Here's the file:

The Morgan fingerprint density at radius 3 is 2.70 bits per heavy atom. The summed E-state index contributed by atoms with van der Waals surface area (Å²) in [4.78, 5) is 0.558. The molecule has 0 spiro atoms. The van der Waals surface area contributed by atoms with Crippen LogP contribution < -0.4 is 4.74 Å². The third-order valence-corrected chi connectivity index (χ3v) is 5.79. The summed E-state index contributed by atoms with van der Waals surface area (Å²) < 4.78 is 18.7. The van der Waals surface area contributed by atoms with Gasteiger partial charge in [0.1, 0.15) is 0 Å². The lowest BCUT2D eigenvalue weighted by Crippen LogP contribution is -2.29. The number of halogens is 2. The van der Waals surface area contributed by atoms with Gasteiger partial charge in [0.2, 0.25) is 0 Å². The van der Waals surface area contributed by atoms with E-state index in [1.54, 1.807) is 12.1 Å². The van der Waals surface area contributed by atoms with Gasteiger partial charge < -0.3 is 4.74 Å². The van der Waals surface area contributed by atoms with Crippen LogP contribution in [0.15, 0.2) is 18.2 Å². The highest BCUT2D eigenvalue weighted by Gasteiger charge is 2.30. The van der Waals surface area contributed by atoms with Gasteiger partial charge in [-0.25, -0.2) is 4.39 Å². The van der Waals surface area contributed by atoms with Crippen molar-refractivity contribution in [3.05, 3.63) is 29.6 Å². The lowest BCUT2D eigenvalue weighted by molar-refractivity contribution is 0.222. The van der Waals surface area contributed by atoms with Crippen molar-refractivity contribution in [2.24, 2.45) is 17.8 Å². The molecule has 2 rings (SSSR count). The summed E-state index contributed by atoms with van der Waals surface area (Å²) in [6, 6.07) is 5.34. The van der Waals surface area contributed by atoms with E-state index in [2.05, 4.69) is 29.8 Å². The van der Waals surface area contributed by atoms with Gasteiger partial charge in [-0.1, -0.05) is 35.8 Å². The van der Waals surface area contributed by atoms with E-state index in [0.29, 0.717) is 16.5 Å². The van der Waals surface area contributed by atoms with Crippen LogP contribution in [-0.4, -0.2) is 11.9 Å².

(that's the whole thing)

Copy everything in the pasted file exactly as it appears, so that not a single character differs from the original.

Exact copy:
The Morgan fingerprint density at radius 3 is 2.70 bits per heavy atom. The summed E-state index contributed by atoms with van der Waals surface area (Å²) in [4.78, 5) is 0.558. The molecule has 0 spiro atoms. The van der Waals surface area contributed by atoms with Crippen LogP contribution < -0.4 is 4.74 Å². The third-order valence-corrected chi connectivity index (χ3v) is 5.79. The summed E-state index contributed by atoms with van der Waals surface area (Å²) < 4.78 is 18.7. The van der Waals surface area contributed by atoms with Gasteiger partial charge in [0.1, 0.15) is 0 Å². The lowest BCUT2D eigenvalue weighted by Crippen LogP contribution is -2.29. The number of halogens is 2. The van der Waals surface area contributed by atoms with Gasteiger partial charge in [0.2, 0.25) is 0 Å². The van der Waals surface area contributed by atoms with E-state index in [1.54, 1.807) is 12.1 Å². The van der Waals surface area contributed by atoms with Gasteiger partial charge < -0.3 is 4.74 Å². The van der Waals surface area contributed by atoms with Crippen LogP contribution in [0.15, 0.2) is 18.2 Å². The highest BCUT2D eigenvalue weighted by Gasteiger charge is 2.30. The van der Waals surface area contributed by atoms with Gasteiger partial charge in [-0.25, -0.2) is 4.39 Å². The van der Waals surface area contributed by atoms with Crippen molar-refractivity contribution in [3.05, 3.63) is 29.6 Å². The lowest BCUT2D eigenvalue weighted by molar-refractivity contribution is 0.222. The van der Waals surface area contributed by atoms with Crippen molar-refractivity contribution in [2.24, 2.45) is 17.8 Å². The molecule has 2 rings (SSSR count). The summed E-state index contributed by atoms with van der Waals surface area (Å²) in [6, 6.07) is 5.34. The van der Waals surface area contributed by atoms with E-state index in [2.05, 4.69) is 29.8 Å². The van der Waals surface area contributed by atoms with Gasteiger partial charge in [-0.1, -0.05) is 35.8 Å². The van der Waals surface area contributed by atoms with E-state index in [0.29, 0.717) is 16.5 Å². The van der Waals surface area contributed by atoms with Crippen LogP contribution in [-0.4, -0.2) is 11.9 Å².